06 December 2012


- Daniel Chapman (Idea & Commentary) & Chris Suico (Artwork)

For those scarce few that haven't heard, the WCIT is going on in Dubai right now with a proposal to fundamentally alter the nature of the internet and essentially bring it under the thumb of governments and telecommunications companies, but there is also a grab bag of concessions to other industries, notably media, in the form of Intellectual Property proposals.

Very little has been made public by the ITU about the proposals and we are ultimately reliant on leaks and friendly government bodies to let the public know what is going on.  Which is scary considering how important the internet is to pretty much the entire world these days.


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  • Josh Said:

    Love the comics, read them every week I manage to remember, but typos and other rookie mistakes degrades the sitre as a whole. In the comic: 'We want to world to know...' In the description: 'goign' Not an attack, just a friendly comment.

  • Said:

    Yeah, hi, quick question: Shouldn't the internet be managed by the companies who help to make up the whole thing? And be regulated by the local government on a local basis? That's way its been done since dial-up, why do we need a new strategy? So the UN can screw something else up? Uh-uh, I'll stay with freedom and national sovereignty, thank you.

  • Josh Said:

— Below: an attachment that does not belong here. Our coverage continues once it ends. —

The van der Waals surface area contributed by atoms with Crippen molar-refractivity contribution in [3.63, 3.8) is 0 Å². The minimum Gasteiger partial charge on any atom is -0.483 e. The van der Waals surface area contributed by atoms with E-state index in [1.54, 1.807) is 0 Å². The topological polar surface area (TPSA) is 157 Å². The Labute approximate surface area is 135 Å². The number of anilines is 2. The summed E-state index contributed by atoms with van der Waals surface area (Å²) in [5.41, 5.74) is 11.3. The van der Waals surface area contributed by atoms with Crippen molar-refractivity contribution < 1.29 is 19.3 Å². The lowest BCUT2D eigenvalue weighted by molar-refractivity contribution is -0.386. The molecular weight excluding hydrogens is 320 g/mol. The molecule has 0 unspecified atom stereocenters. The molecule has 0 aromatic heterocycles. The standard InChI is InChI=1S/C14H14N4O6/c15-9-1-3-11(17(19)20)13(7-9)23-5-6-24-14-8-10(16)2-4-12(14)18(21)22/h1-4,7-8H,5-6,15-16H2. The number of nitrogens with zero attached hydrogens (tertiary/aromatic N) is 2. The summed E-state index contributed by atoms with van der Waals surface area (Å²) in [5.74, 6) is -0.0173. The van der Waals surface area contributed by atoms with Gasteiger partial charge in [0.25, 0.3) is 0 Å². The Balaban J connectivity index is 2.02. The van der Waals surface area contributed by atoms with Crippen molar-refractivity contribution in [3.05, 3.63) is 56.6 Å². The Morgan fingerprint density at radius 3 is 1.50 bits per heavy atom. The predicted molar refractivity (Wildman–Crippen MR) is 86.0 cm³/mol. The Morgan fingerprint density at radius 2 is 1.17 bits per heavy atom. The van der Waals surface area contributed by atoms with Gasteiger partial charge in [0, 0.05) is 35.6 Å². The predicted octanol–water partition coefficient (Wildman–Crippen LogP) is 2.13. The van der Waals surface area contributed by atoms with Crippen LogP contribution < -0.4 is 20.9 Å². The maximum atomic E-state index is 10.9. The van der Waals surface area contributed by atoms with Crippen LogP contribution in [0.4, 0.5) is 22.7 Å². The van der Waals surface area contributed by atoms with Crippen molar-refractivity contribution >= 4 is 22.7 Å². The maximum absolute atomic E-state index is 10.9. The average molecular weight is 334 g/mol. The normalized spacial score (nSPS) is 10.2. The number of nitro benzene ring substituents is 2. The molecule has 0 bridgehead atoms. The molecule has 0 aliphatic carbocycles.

You're right, we don't need a new strategy. Local government for the win. Also, I noticed I had a type myself in my original post. Just goes to show, nobody's perfect ;)

  • Daniel Chapman Said:

    Hi Josh, Thanks for pointing the typos out. I think I got them all... I am glad you enjoy the comics :) @Izzy - Part of what is proposed is giving regional governments even more control over the flow and ability to block or trace any communications, which would be disastrous for free speech online, especially in authoritarian countries.

  • Said:

    @ Daniel I didn't mean to come across like that. I don't think that local governments need any more power. (think SOPA) I think however, local governments should have the right, with the consent of the people, to impose regulations. Such as: Cyber stalking is bad. Child Pornography is bad. Identity Theft is bad. A good and safe internet is a delicate balance between liberty and tyranny, and that balance must be maintained by the people. No government intervention equals an internet that is a criminal's playground. Too much government equals the enslavement of all those who use the internet in that country and possibly more. And as far as authoritarian countries are concerned: they will be tyrannical no matter what internet plan is purposed, because tyranny is simply their bedrock. (In the case of China, Iran, and others.) Again, this is why good internet is only able to exist in good countries, and by extension, a good populace. I REALLY don't mean this as an argument, merely a clarification of what I meant.

  • Daniel Chapman Said:

    I think we are talking about different things. The WCIT "regulation" that certain countries want is akin to putting a sensor and controller on your water supply. They want to track what you use, test it to make sure you aren't drinking anything they don't like, charge you more for it and turn it off whenever they like. What it sounds more like you are talking about is stopping people poisoning the water supply that flows down those pipes. The authoritarian countries already do their best to scan and control our pipes, but as long as people like ICANN (even with all their faults) and other similar organizations control the key infrastructure, their influence is limited. I agree completely that we should do something about cyber stalking, child exploitation etc. But they are not part of the infrastructure of the net, and absolute control of that infrastructure is not necessary to regulate those things.

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